One of the big stories of last year was President Barack Obama's religious outreach efforts. And yet the rise of politically liberal religious groups was horribly undercovered. Instead we saw a lot of stories about how evangelical Christians were broadening their areas of interest. It's a weird blind spot considering that the religious groups supporting President George W. Bush and Republicans in general are always well noticed by the media. So it was wonderful to see Jacqueline Salmon and Michelle Boorstein's piece in the Washington Post story: "Progressive Faith Groups Now Trying to Shift Debate: Activists Optimistic That Obama Will Back Causes:"
With a president they view as more sympathetic to their causes, progressive religious activists are pushing the new Obama administration for aggressive action -- on poverty, the environment and social justice issues -- that would mark a significant shift in the faith agenda that dominated the Bush years.
Many faith groups close to President George W. Bush focused on abortion, stem cell research and same-sex marriage. But now, liberal and centrist evangelicals and other activists say they are getting a voice and trying to turn the debate.
"The last administration showed no interest in talking to a large chunk of the religious community," said Melissa Rogers, director of the Center for Religion and Public Affairs at Wake Forest University in North Carolina. "We're already seeing change. . . . This administration, so far as I can see, is not making a similar mistake."
The change, however, represents more than a new agenda. It also sets up potential conflicts for President Obama, who has reached out to religious activists across the spectrum. He runs the risk of alienating supporters and detractors alike as his administration attempts a dialogue on a host of issues and begins new policies, such as his decision this month to lift the ban on federal funding to international groups that provide abortions and abortion counseling.
I hope we'll see more discussion of Obama's religious outreach during his administration and this is a great and even-handed response -- straightforward while also quite interesting. It provoked some thinking on my part -- not so much for this story but as we proceed on this topic.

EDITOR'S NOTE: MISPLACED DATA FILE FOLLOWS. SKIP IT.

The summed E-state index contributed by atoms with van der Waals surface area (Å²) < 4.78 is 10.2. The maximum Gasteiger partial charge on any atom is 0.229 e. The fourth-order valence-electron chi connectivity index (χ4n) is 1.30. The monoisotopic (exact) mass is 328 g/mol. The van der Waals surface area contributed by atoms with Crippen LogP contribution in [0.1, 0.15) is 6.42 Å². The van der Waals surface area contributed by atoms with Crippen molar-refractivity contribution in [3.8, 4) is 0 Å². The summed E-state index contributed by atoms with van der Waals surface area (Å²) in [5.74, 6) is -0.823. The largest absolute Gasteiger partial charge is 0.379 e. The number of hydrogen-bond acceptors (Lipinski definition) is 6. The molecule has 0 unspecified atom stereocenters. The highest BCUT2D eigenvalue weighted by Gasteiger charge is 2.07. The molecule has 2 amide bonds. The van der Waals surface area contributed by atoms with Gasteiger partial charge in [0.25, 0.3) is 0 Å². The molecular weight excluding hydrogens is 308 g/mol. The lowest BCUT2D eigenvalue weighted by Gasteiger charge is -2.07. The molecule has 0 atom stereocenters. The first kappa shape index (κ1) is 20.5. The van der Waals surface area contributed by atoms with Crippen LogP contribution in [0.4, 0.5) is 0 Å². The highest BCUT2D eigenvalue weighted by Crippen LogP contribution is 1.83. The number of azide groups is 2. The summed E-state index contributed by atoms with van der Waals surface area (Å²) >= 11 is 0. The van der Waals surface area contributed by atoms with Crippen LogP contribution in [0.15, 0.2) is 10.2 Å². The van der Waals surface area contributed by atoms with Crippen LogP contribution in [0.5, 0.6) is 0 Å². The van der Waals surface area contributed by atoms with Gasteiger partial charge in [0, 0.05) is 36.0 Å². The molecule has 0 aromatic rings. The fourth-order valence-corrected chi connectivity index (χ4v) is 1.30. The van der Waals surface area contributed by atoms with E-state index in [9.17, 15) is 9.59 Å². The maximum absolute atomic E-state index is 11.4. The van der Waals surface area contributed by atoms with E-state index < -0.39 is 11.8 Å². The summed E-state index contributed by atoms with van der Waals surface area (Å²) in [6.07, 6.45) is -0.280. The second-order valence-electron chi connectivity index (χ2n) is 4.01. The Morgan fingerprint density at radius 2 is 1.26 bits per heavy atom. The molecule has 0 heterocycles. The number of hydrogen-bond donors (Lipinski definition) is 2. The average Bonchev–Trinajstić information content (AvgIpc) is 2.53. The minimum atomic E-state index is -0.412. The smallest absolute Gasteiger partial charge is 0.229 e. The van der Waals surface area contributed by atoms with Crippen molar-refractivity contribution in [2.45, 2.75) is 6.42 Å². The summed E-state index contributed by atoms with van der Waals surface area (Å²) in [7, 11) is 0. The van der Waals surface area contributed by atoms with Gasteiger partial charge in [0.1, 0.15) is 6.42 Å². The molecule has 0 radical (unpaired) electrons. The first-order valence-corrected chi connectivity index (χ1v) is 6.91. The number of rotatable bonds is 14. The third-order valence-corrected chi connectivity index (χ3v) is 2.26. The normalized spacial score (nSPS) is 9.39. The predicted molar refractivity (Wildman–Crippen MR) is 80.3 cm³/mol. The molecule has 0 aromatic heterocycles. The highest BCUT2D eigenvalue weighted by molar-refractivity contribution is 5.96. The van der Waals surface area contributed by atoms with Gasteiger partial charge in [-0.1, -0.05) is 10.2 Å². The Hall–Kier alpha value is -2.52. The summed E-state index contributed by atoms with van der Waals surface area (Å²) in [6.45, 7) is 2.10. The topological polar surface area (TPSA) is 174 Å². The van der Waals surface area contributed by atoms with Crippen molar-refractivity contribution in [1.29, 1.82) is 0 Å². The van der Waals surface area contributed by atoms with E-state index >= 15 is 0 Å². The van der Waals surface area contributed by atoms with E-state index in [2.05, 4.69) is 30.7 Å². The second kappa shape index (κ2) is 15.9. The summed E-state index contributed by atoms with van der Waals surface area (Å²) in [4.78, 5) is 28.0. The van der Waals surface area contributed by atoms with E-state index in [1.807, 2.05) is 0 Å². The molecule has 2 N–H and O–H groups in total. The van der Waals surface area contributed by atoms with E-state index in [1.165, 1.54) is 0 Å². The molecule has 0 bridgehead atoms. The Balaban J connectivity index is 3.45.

Progressive? Is this the best descriptor for religious groups who advocate for liberal political aims? I have used the term regularly in the past and can argue for its use. But I've heard from people all across the spectrum who don't like it. Some on the right say that it implies people who don't share a belief in, say, higher taxes are regressive or oppressive. Some on the left think that it denigrates the theological basis and grounding for their views. What do you think? Is that the best term out there or what would you prefer? It is somewhat funny that religious groups on the right are frequently called the religious right or Christian conservatives but we don't see much use of the terms religious left or liberal Christians. So maybe I should ask what are some better terms for all the varied religious groups that engage in the public square.
Another thing is that quote saying that the Bush administration didn't talk to a wide variety of religious groups. It comes from someone identified only as an academic but is there only one perspective on the matter? Would Bush administration officials or their supporters agree with that? The story says that the administration reached out to a "diverse mix of religious groups" during the transition, particularly as it related to the Faith-Based Initiative program. But I'm not sure that a similarly wide variety of religious groups weren't involved in President Bush's planning efforts. The groups mentioned in this article were definitely part of Bush's FBI talks.